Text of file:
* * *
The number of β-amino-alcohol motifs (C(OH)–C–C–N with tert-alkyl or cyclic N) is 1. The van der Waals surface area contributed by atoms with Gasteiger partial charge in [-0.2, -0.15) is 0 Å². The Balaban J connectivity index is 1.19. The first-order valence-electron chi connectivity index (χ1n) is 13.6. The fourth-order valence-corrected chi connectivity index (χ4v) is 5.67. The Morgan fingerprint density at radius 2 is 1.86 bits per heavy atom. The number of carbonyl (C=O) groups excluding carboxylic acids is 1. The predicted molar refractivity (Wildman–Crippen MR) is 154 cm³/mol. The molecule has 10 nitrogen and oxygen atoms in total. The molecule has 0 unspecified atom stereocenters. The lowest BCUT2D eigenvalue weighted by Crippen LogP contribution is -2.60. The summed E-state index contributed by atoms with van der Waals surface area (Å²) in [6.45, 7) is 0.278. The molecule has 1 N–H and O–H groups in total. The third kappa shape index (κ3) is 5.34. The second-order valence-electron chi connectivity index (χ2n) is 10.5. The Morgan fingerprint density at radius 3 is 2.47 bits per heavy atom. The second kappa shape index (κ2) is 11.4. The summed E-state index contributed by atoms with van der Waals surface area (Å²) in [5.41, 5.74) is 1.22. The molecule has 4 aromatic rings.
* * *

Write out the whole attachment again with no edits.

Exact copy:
The number of β-amino-alcohol motifs (C(OH)–C–C–N with tert-alkyl or cyclic N) is 1. The van der Waals surface area contributed by atoms with Gasteiger partial charge in [-0.2, -0.15) is 0 Å². The Balaban J connectivity index is 1.19. The first-order valence-electron chi connectivity index (χ1n) is 13.6. The fourth-order valence-corrected chi connectivity index (χ4v) is 5.67. The Morgan fingerprint density at radius 2 is 1.86 bits per heavy atom. The number of carbonyl (C=O) groups excluding carboxylic acids is 1. The predicted molar refractivity (Wildman–Crippen MR) is 154 cm³/mol. The molecule has 10 nitrogen and oxygen atoms in total. The molecule has 0 unspecified atom stereocenters. The lowest BCUT2D eigenvalue weighted by Crippen LogP contribution is -2.60. The summed E-state index contributed by atoms with van der Waals surface area (Å²) in [6.45, 7) is 0.278. The molecule has 1 N–H and O–H groups in total. The third kappa shape index (κ3) is 5.34. The second-order valence-electron chi connectivity index (χ2n) is 10.5. The Morgan fingerprint density at radius 3 is 2.47 bits per heavy atom. The second kappa shape index (κ2) is 11.4. The summed E-state index contributed by atoms with van der Waals surface area (Å²) in [5.41, 5.74) is 1.22. The molecule has 4 aromatic rings.